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Community solar cells providing energy  water and food  a sky shelter | Upload Green Architecture

Solar Cells Providing Energy, Water And Food: A Sky Shelter

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by: Hans van der Broek
solar cells providing energy  water and food  a sky shelter | Upload

Three Polish designers have come up with a mobile skyscraper the 'Sky Shelter' that is easy to transport, takes up little space and is sustainable. With this they won the annual design competition of the magazine eVolo earlier this year. eVolo is an architectural and design magazine that awards a prize every year for a new idea that has to do with vertical architecture.

Mobile skyscraper as a sustainable solution in disaster areas: The Skyshelter.zip

drawing skyshelter with man in orange cloth

The mobile skyscraper, the Skyshelter.zip, is a multifunctional shelter that provides food, energy and water in, for example, disaster areas. The Skyshelter.zip is very easy to move with helicopters because of the foldable structure and the minimum weight. Because no more trucks are needed for this, it is simpler, faster and better for the environment.
The system works as follows: the base supports are anchored in the ground and then the skyscraper unfolds thanks to the large helium balloon that is placed in the package. The helium balloon can pull up the entire structure and hold it standing. Furthermore, structural steel wires are behind the canvas of the skyscraper, which makes it resistant to gusts of wind.

Sustainable elements

For the Skyshelter.zip, Nano material is used on the basis of durable ETFE film. In this material, the designers want to create a network of small separate solar cells. These are then not fixed on a large plate so that the fabric remains flexible. With the solar cells, the building is able to produce clean energy when needed in case of emergency.
In addition, the top of the balloon is shaped so that rainwater can flow through the hollow center of the skyscraper. Here the water is cleaned with special filters and then collected for further use.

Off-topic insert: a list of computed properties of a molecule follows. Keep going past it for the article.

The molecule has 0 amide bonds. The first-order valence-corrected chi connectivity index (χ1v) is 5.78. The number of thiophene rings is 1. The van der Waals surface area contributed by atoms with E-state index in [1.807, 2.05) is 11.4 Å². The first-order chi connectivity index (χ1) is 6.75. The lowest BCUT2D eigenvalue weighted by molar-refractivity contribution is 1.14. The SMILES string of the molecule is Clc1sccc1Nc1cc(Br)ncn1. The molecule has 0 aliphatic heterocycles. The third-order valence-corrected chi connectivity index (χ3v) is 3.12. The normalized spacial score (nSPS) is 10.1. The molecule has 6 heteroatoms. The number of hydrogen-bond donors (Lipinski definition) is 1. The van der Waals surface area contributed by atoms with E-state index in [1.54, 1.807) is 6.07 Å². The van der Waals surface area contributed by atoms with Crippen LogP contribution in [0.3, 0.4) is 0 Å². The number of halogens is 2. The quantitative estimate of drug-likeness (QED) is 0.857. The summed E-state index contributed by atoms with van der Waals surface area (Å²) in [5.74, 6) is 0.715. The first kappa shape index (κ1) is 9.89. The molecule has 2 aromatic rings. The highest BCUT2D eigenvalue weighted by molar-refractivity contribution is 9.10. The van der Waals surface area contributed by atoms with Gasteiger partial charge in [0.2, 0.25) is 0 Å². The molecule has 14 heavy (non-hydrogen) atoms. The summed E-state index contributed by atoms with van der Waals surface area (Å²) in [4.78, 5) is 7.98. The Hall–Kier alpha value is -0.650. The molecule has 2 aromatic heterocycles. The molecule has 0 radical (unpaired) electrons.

By: Britt van den Elshout

https://www.whatsorb.com/solution/community/smart-cities

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Hans van der Broek, founder

Founder and CEO of WhatsOrb, world traveller, entrepreneur and environmental activist. Hans has countless ideas and has set up several businesses in the Netherlands and abroad. He also has an opinion on everything and unlimited thoughts about how to create a better world. He likes hiking and has climbed numerous five-thousanders (mountain summits of at least 5000m or 16,404 feet in elevation)

 

Hans van der Broek, founder

Founder and CEO of WhatsOrb, world traveller, entrepreneur and environmental activist. Hans has countless ideas and has set up several businesses in the Netherlands and abroad. He also has an opinion on everything and unlimited thoughts about how to create a better world. He likes hiking and has climbed numerous five-thousanders (mountain summits of at least 5000m or 16,404 feet in elevation)

 

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Solar Cells Providing Energy, Water And Food: A Sky Shelter

Three Polish designers have come up with a mobile skyscraper the 'Sky Shelter' that is easy to transport, takes up little space and is sustainable. With this they won the annual design competition of the magazine eVolo earlier this year.  eVolo is an architectural and design magazine that awards a prize every year for a new idea that has to do with vertical architecture. Mobile skyscraper as a sustainable solution in disaster areas: The Skyshelter.zip The mobile skyscraper, the Skyshelter.zip, is a multifunctional shelter that provides food, energy and water in, for example, disaster areas. The Skyshelter.zip is very easy to move with helicopters because of the foldable structure and the minimum weight. Because no more trucks are needed for this, it is simpler, faster and better for the environment. The system works as follows: the base supports are anchored in the ground and then the skyscraper unfolds thanks to the large helium balloon that is placed in the package. The helium balloon can pull up the entire structure and hold it standing. Furthermore, structural steel wires are behind the canvas of the skyscraper, which makes it resistant to gusts of wind. Sustainable  elements For the Skyshelter.zip, Nano material is used on the basis of durable ETFE film. In this material, the designers want to create a network of small separate  solar cells. These are then not fixed on a large plate so that the fabric remains flexible. With the solar cells, the building is able to produce clean energy when needed in case of emergency. In addition, the top of the balloon is shaped so that rainwater can flow through the hollow center of the skyscraper. Here the water is cleaned with special filters and then collected for further use. By: Britt van den Elshout https://www.whatsorb.com/solution/community/smart-cities